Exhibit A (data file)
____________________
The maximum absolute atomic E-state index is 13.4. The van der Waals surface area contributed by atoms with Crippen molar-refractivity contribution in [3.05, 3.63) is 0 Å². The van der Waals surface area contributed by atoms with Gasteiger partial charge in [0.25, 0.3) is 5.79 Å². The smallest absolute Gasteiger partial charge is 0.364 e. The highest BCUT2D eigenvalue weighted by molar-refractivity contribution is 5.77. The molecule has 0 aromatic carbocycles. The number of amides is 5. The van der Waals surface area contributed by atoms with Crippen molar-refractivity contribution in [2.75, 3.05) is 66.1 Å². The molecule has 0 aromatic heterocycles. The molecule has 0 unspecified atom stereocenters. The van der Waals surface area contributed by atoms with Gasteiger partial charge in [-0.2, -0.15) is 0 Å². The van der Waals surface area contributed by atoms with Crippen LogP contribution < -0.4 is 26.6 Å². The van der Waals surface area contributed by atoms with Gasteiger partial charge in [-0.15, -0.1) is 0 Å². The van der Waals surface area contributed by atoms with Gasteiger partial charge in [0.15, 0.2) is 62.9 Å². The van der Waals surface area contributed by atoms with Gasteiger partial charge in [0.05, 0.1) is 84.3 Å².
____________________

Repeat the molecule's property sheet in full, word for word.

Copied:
The maximum absolute atomic E-state index is 13.4. The van der Waals surface area contributed by atoms with Crippen molar-refractivity contribution in [3.05, 3.63) is 0 Å². The van der Waals surface area contributed by atoms with Gasteiger partial charge in [0.25, 0.3) is 5.79 Å². The smallest absolute Gasteiger partial charge is 0.364 e. The highest BCUT2D eigenvalue weighted by molar-refractivity contribution is 5.77. The molecule has 0 aromatic carbocycles. The number of amides is 5. The van der Waals surface area contributed by atoms with Crippen molar-refractivity contribution in [2.75, 3.05) is 66.1 Å². The molecule has 0 aromatic heterocycles. The molecule has 0 unspecified atom stereocenters. The van der Waals surface area contributed by atoms with Gasteiger partial charge in [-0.2, -0.15) is 0 Å². The van der Waals surface area contributed by atoms with Crippen LogP contribution < -0.4 is 26.6 Å². The van der Waals surface area contributed by atoms with Gasteiger partial charge in [-0.15, -0.1) is 0 Å². The van der Waals surface area contributed by atoms with Gasteiger partial charge in [0.15, 0.2) is 62.9 Å². The van der Waals surface area contributed by atoms with Gasteiger partial charge in [0.05, 0.1) is 84.3 Å².